Kim had begun drinking when she was 12, but now she doubled down on alcohol as an escape. She trusted few people and was selective about small things like who she sat next to on the bus, traveling to meets.
A year later she found herself unexpectedly alone with the athlete that raped her. “It was by God’s design” that happened, says Kim, because He knew she was in desperate need of some relief.
“You raped me,” she blurted out, looking him dead in the eye.
Her rapist froze for a moment before his face registered horror. Kim believes he’d never fully realized until that moment, the impact his actions had on her.
“I’m sorry,” he stammered out. To Kim, it was a sincere apology but it was too little, too late. “The damage was done,” she says.
In her senior year of high school, the year she would compete in the Olympics, Kim sank into the seat next to the teammate who’d been like a brother to her. As their teammates drifted off to sleep in the darkened bus, Kim let herself relax as well and nodded off. In a terrible replay of past events, she again awoke to an unfamiliar hand violating her. Only this time it wasn’t a near-stranger assaulting her; it was a dear and trusted friend.
Any possibility that he assumed it was consensual was crushed by her instant and instinctive attempt to repel the assault. She squirmed and struggled to get his hands out but he was bigger and stronger, and took his time, completely ignoring her panic and resistance.
Shock prevented her from screaming, as did her instant default response feeling shame and self-loathing.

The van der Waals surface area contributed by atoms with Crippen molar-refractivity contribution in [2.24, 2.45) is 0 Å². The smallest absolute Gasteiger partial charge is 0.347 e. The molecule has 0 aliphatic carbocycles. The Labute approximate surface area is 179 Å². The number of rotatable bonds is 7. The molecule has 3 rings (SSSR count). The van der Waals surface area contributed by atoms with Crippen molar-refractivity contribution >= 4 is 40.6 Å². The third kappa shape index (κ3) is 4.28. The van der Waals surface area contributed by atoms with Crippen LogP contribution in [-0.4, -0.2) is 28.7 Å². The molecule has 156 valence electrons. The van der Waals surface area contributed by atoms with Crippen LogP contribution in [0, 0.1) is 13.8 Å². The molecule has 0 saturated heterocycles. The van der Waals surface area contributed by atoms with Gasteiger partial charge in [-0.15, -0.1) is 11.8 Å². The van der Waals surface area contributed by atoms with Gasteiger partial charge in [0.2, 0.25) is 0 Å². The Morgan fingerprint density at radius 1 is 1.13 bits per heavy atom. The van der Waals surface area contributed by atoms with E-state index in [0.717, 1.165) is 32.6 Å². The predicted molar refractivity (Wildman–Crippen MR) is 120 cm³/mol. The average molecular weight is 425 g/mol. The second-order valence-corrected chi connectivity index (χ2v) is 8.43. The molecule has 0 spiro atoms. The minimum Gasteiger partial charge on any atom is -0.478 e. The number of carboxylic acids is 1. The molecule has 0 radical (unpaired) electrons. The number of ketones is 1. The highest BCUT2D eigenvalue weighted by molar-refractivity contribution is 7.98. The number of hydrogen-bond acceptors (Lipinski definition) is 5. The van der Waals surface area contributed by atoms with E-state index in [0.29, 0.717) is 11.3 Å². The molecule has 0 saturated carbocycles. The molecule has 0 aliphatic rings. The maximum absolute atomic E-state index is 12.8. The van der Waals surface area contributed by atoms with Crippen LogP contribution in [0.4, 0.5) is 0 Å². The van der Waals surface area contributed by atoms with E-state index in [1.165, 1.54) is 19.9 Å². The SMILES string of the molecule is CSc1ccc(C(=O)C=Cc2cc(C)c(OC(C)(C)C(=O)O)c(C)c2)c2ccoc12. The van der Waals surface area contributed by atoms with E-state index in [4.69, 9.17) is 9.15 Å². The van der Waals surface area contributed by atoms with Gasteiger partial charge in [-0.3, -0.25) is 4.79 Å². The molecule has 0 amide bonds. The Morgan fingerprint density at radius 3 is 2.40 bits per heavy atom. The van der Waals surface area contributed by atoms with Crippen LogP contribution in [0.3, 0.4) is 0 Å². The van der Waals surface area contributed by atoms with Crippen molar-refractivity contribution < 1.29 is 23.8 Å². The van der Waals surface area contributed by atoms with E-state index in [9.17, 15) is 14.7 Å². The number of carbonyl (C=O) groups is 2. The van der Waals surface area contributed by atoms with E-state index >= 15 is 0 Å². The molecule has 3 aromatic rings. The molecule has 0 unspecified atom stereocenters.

“Any trust I had left was gone,” says Kim. Sexual abuse strips people of dignity and confidence, she says. For her, this assault and betrayal immersed her in the darkness she’d been fighting off for years.
As she continued her senior year in high school and prepared to compete in the 1984 Olympics, Kim also lost herself in eating disorders, alcoholism, and drug abuse. When she wasn’t swimming, she was trying desperately to distract herself from the seemingly ceaseless memories and depression that were fully entrenched in her heart and mind.
She’d drink, or smoke weed, or starve herself or make herself throw up. Inside she was dying, but no one around her knew. She was silently drowning right next to everyone who loved her.
By the time she entered that Olympic arena in 1984 she was running on sheer grit and adrenaline and says she has no idea how she made the team that year.
To onlookers, her 8th place finish was a disappointment, but in reality, it is was a testament to her incredible strength.
Kim Rhodenbaugh Lewallen continued competitively swimming after the Olympics, but never at that level again.